I saw Alasdair Mcdowell’s Pomona at the Manchester Royal Exchange Theatre last week. It sparked a bit of a weekend obsession.

The play is a masterpiece: a dystopian fairytale set on an abandoned concrete island on the border between Manchester and Salford; it gets inside your head, scratches around upsetting things, then finds a quiet corner and lays eggs. At its heart, Pomona is about our selective blindness to the dark and dirty bits of life — battery farms, sweat shops, brothels — things that oil the modern social machine but that we prefer not to think about too hard. It’s a mobius-strip of a tale, twisting and looping back on itself, slipping seamlessly between the reality of the main characters’  broken lives and a gothic role-playing fantasy told by one of them.

Ollie’s sister has gone missing. She seeks advice from Zeppo (Sean Rigby). In y-fronts, a food-stained vest, parker coat and mismatched leggings, he drives around the ring-road at night, and if you wait long enough, he’ll find you. Zeppo owns most of Manchester — but doesn’t get involved, because getting involved means you have to think about things, and that has consequences. He eats chicken McNuggets. A lot of chicken McNuggets. And likes the Raiders of the Lost Ark. Just don’t look inside the Ark; we all know what happens if you look inside the Ark. Best not think too hard about what’s in the McNuggets either.

We meet Charlie — an awkward twenty-something with a disturbing history who is definitely ‘on the spectrum’. He guards the hatch at Pomona, and is paid not to ask questions about the van that arrives there every night. By day he runs a little-attended Role Playing club. The plot of his invented game, Cthulhu Awakens, entwines itself so tightly with the main story so that it’s hard to tell what’s real and what’s fantasy. We learn that Ollie’s sister is not the only person that’s gone missing. Something bigger and darker is happening at Pomona.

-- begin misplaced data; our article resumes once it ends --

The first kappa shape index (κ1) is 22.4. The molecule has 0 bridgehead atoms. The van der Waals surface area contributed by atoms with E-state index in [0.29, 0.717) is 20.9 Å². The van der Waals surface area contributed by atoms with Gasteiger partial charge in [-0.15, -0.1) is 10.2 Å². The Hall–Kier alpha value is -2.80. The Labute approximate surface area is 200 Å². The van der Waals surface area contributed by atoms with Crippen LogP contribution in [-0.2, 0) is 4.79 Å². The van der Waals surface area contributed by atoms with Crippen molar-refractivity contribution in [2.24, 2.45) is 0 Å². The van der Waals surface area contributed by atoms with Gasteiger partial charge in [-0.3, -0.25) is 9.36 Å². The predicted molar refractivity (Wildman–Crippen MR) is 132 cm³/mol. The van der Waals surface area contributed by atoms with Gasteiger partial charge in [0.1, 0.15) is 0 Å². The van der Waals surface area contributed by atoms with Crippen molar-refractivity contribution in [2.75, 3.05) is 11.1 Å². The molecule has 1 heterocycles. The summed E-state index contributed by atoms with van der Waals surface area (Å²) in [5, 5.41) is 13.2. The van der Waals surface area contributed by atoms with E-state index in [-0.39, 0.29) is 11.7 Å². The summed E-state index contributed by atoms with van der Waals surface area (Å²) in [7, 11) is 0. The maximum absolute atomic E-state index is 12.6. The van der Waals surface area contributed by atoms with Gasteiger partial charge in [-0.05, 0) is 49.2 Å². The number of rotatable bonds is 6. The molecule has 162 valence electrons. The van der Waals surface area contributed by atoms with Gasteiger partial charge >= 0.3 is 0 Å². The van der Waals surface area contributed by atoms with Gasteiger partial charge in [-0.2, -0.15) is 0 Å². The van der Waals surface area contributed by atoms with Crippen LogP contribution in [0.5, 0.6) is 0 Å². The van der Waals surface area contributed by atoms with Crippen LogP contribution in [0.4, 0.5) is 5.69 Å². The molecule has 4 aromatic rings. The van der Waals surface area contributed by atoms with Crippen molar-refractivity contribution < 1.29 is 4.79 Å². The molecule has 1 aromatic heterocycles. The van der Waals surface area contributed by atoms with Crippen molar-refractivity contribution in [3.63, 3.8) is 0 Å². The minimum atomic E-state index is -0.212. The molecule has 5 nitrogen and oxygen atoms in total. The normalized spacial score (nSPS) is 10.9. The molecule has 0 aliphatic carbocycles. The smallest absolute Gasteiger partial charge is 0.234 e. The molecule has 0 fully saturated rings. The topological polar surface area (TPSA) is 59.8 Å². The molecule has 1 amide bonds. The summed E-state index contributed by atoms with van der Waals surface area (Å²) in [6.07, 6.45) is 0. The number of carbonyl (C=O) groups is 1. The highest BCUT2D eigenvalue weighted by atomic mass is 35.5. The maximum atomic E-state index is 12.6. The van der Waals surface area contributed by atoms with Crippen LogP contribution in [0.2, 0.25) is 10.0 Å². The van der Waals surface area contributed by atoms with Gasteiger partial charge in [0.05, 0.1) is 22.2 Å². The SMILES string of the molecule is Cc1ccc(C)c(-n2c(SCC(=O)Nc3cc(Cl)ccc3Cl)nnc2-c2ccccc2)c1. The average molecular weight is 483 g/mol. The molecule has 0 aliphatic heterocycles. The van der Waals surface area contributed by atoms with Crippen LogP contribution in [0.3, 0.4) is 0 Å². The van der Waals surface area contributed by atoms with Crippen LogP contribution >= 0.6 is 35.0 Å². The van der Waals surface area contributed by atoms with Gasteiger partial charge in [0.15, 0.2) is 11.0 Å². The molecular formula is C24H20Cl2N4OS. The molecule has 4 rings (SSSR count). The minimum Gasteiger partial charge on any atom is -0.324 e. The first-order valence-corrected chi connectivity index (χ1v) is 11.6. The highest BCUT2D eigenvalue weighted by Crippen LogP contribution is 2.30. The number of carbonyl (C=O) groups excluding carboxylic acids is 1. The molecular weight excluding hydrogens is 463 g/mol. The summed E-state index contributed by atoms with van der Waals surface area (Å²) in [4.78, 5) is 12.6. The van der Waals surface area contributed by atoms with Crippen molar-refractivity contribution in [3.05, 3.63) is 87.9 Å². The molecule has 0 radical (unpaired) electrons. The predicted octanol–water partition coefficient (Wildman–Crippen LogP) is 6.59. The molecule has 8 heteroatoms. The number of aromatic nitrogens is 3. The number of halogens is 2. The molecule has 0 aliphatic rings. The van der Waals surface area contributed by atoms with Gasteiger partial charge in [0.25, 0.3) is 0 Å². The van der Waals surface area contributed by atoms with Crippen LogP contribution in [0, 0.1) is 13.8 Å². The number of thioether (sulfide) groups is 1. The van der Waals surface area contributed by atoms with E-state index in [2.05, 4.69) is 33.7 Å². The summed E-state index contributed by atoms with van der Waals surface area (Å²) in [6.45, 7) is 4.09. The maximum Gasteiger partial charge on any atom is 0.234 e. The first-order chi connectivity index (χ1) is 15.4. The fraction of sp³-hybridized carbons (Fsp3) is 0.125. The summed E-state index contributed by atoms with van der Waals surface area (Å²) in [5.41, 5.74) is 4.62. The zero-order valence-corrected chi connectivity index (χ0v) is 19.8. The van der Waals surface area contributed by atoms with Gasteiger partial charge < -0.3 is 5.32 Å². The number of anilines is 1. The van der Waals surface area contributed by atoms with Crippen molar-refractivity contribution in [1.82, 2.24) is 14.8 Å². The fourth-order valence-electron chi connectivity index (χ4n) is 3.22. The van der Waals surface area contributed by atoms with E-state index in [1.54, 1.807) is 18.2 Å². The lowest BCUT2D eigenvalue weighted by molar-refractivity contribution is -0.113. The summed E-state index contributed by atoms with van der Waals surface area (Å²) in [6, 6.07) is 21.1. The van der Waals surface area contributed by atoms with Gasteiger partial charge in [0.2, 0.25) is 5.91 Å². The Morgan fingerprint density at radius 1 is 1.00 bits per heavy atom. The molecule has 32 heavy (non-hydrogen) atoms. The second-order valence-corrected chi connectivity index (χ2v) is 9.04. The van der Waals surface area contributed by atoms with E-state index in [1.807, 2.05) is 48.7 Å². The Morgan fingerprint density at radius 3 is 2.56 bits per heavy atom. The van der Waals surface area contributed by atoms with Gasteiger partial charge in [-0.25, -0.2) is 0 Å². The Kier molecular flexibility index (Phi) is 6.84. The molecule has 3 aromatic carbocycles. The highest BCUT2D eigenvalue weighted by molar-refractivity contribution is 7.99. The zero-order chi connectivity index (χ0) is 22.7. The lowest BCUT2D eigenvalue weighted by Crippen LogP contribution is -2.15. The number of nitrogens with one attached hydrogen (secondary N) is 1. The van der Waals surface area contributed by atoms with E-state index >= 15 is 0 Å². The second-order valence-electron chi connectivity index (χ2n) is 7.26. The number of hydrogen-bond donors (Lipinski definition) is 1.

The story is fragmented and told out-of-order, and we’re introduced to characters with no explanation of who they are or why they are in the distressing state in which we find them. What they have in common is that they are all damaged and their lives are accelerating uncontrollably towards something bad. As the threads start to pull together it becomes clear the big picture is much more horrible than any of its already-grim parts.

Pomona is an intense, unrelenting experience, played straight through for an hour and forty-five minutes without an interval. There’s plenty of comedy, but every moment of laughter is paid for several times over by breath-holding, chair-arm clasping periods of horror. The whole cast is really strong, with exceptional performances from Sam Swann as the awkward, gabbling Charlie who is more comfortable in his fantasy persona than in his own, and Rebecca Humphries as the frayed, worn-out sex-worker, Fay. Played in the round at the Royal Exchange, the set is minimal — a slanting concrete storm drain and a metal hatch, and not much more. The few stage effects are all the more powerful for their sparseness. If the play has a message, I think it’s this: those monsters you don’t like to think about? They’re real.

Having seen the play on Friday night, I found it left echoes the following day, and decided to visit the real Pomona. In the daylight, I’m not that daft. I wasn’t exactly sure where it was, but the satnav told me that I’d lived with in a mile or two of the place for several years in my late twenties. I must have driven past it countless times.

The real Pomona is a desolate scrubland. It’s hard to believe that in the 1800s it was once a pleasure garden where the residents of Manchester and Salford would go to escape from the grime of the city. They even sang songs about it.